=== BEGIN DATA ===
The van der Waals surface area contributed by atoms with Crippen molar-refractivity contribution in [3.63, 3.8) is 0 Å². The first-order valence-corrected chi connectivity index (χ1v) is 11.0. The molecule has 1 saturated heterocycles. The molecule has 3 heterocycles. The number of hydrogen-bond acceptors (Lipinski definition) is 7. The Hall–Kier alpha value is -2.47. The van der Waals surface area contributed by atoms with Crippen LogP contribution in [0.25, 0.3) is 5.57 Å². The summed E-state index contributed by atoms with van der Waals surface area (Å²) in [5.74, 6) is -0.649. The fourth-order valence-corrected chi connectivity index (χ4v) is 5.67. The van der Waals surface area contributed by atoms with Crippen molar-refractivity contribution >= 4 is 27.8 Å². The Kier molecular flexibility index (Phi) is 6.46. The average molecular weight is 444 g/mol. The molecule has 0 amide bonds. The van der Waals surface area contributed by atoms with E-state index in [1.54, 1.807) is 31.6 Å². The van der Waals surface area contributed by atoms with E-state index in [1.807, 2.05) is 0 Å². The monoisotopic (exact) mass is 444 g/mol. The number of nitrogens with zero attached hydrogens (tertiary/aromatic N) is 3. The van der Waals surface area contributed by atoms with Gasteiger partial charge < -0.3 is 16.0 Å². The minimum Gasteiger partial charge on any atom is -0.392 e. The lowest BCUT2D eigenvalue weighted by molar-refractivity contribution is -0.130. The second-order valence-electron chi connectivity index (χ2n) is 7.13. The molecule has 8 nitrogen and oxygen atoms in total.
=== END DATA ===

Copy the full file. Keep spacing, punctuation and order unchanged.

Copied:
The van der Waals surface area contributed by atoms with Crippen molar-refractivity contribution in [3.63, 3.8) is 0 Å². The first-order valence-corrected chi connectivity index (χ1v) is 11.0. The molecule has 1 saturated heterocycles. The molecule has 3 heterocycles. The number of hydrogen-bond acceptors (Lipinski definition) is 7. The Hall–Kier alpha value is -2.47. The van der Waals surface area contributed by atoms with Crippen LogP contribution in [0.25, 0.3) is 5.57 Å². The summed E-state index contributed by atoms with van der Waals surface area (Å²) in [5.74, 6) is -0.649. The fourth-order valence-corrected chi connectivity index (χ4v) is 5.67. The van der Waals surface area contributed by atoms with Crippen molar-refractivity contribution >= 4 is 27.8 Å². The Kier molecular flexibility index (Phi) is 6.46. The average molecular weight is 444 g/mol. The molecule has 0 amide bonds. The van der Waals surface area contributed by atoms with E-state index in [1.54, 1.807) is 31.6 Å². The van der Waals surface area contributed by atoms with E-state index in [1.807, 2.05) is 0 Å². The monoisotopic (exact) mass is 444 g/mol. The number of nitrogens with zero attached hydrogens (tertiary/aromatic N) is 3. The van der Waals surface area contributed by atoms with Gasteiger partial charge < -0.3 is 16.0 Å². The minimum Gasteiger partial charge on any atom is -0.392 e. The lowest BCUT2D eigenvalue weighted by molar-refractivity contribution is -0.130. The second-order valence-electron chi connectivity index (χ2n) is 7.13. The molecule has 8 nitrogen and oxygen atoms in total.